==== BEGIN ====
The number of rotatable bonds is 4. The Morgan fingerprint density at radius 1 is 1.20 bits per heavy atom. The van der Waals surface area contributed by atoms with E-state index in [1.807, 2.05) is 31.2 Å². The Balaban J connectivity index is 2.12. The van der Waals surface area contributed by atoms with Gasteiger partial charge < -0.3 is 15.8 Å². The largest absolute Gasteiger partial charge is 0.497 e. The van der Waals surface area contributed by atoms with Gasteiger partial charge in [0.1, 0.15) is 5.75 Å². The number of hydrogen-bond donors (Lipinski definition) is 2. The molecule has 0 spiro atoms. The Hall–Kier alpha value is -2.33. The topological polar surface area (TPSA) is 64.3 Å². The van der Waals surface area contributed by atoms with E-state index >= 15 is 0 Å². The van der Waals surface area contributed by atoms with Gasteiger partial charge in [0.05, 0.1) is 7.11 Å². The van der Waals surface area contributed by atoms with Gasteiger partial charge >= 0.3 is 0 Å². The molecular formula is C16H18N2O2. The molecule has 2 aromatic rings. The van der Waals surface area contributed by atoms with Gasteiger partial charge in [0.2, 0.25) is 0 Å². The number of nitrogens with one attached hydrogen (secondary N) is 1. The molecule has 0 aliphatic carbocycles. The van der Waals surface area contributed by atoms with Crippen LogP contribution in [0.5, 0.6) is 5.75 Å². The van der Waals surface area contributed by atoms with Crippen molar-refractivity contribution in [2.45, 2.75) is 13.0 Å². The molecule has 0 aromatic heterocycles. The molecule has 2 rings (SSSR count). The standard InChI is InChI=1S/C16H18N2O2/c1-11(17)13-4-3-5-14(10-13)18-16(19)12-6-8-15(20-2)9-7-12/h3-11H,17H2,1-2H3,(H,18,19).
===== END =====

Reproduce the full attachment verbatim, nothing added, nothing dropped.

The number of rotatable bonds is 4. The Morgan fingerprint density at radius 1 is 1.20 bits per heavy atom. The van der Waals surface area contributed by atoms with E-state index in [1.807, 2.05) is 31.2 Å². The Balaban J connectivity index is 2.12. The van der Waals surface area contributed by atoms with Gasteiger partial charge < -0.3 is 15.8 Å². The largest absolute Gasteiger partial charge is 0.497 e. The van der Waals surface area contributed by atoms with Gasteiger partial charge in [0.1, 0.15) is 5.75 Å². The number of hydrogen-bond donors (Lipinski definition) is 2. The molecule has 0 spiro atoms. The Hall–Kier alpha value is -2.33. The topological polar surface area (TPSA) is 64.3 Å². The van der Waals surface area contributed by atoms with E-state index >= 15 is 0 Å². The van der Waals surface area contributed by atoms with Gasteiger partial charge in [0.05, 0.1) is 7.11 Å². The van der Waals surface area contributed by atoms with Gasteiger partial charge >= 0.3 is 0 Å². The molecular formula is C16H18N2O2. The molecule has 2 aromatic rings. The van der Waals surface area contributed by atoms with Gasteiger partial charge in [0.2, 0.25) is 0 Å². The number of nitrogens with one attached hydrogen (secondary N) is 1. The molecule has 0 aliphatic carbocycles. The van der Waals surface area contributed by atoms with Crippen LogP contribution in [0.5, 0.6) is 5.75 Å². The van der Waals surface area contributed by atoms with Crippen molar-refractivity contribution in [2.45, 2.75) is 13.0 Å². The molecule has 0 aromatic heterocycles. The molecule has 2 rings (SSSR count). The standard InChI is InChI=1S/C16H18N2O2/c1-11(17)13-4-3-5-14(10-13)18-16(19)12-6-8-15(20-2)9-7-12/h3-11H,17H2,1-2H3,(H,18,19).